Thomas Prescher is a difficult man to describe. On the one hand, he’s a technical watchmaker with an extraordinary pedigree. A prodigy, he worked with Richard Habring on a half-flying one minute tourbillon while an apprentice at IWC. On the other hand, he’s a steampunk visionary, with a gift for designing wonderfully esoteric and often whimsical pieces like the NEMO Sub about which I briefly wrote last month.
It is this combination of horological brilliance and extreme creativity that I wanted to explore when I visited his small workshop in Twann, just outside Biel/Bienne earlier this year. Thomas was in the midst of a move, transferring his watchmaking equipment from the old workshop to a live/workspace under his family home; even so, he picked us up from the station and drove us the few short miles to Twann, a small village known for its neolithic settlement discovered in the 70s and the Trüelete, an annual wine festival.
Thomas Prescher’s Double Axis Tourbillon Pocket Watch
Thomas’ first watches were, perhaps, a little ahead of their time; the public, it seemed, was not quite ready for a pocket watch with double axis tourbillon. Instead of retreating into a more simple model, Thomas calmly added a third axis, creating one of the most complicated, if not the most complicated, watch of its time. Building on the sixty second carriages of the double axis, the third axis rotated at a rate of once every sixty minutes. A decade later, such multi-axis tourbillons seem almost commonplace, with everyone from Jaeger LeCoultre to Girard-Perregaux producing variations on the theme.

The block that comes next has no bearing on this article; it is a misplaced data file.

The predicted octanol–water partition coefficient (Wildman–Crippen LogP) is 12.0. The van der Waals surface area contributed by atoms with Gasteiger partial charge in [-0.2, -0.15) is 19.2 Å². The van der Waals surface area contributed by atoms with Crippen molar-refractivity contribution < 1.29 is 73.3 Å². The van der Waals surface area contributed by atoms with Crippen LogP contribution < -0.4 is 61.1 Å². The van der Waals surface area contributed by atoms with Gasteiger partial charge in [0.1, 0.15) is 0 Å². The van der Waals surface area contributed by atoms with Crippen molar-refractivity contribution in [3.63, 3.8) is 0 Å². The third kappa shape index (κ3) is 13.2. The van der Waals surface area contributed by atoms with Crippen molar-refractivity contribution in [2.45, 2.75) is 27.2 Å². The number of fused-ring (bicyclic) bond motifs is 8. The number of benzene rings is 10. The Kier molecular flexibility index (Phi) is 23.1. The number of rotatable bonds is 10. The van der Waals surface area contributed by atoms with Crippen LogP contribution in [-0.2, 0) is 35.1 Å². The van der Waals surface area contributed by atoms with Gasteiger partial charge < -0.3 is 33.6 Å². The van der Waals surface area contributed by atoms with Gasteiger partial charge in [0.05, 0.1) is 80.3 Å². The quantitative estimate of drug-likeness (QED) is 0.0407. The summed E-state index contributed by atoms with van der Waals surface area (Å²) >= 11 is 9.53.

Thomas had began his apprenticeship working at IWC. Completing his four year training a year early, he was noted for his prodigious abilities and self-belief. During this time, he became obsessed with the work of Anthony Randall and Richard Good, and went on to build a constant force double axis tourbillon – the first of its kind. Unusually, he was also quite active on the first PuristsPro, and many of his posts can still be read online.
Thomas Prescher Apprentice Piece
Walking around the small workshop in Twann, it becomes immediately clear that Thomas does not have a huge army of staff working for him. He flits from one area to another, pointing out the solid steel bars from which cases can be cut, demonstrating how to heat-blue hands, showing us the the massive Hauser jig borer, and the large galvanising tubs for watch dials and plates. But there’s an elephant in the room: a computer numerically controlled behemoth, a CNC machine. In many ways, the increasing use of CNC machines is an unspoken secret in the world of independent watchmaking.
“I need this to do extraordinary things.”
Mysterious Automatic Double Axis Tourbillon
The “mysterious” double axis tourbillon is one of my favourite pieces: the tourbillon cage is suspended in mid-air, held up by a single, thin rod, like a butterfly pinned to a board. As with any good magic trick, it loses a little bit of impact once you know the secret, but it’s still an impressive mechanism: the automatic movement is powered by an oscillating weight slung between the two long sides. Constant force is transmitted to the flying double axis tourbillon via one of the short sides, which connects the two parts of the movement. It’s an incredibly technical solution to a question nobody else has ever asked.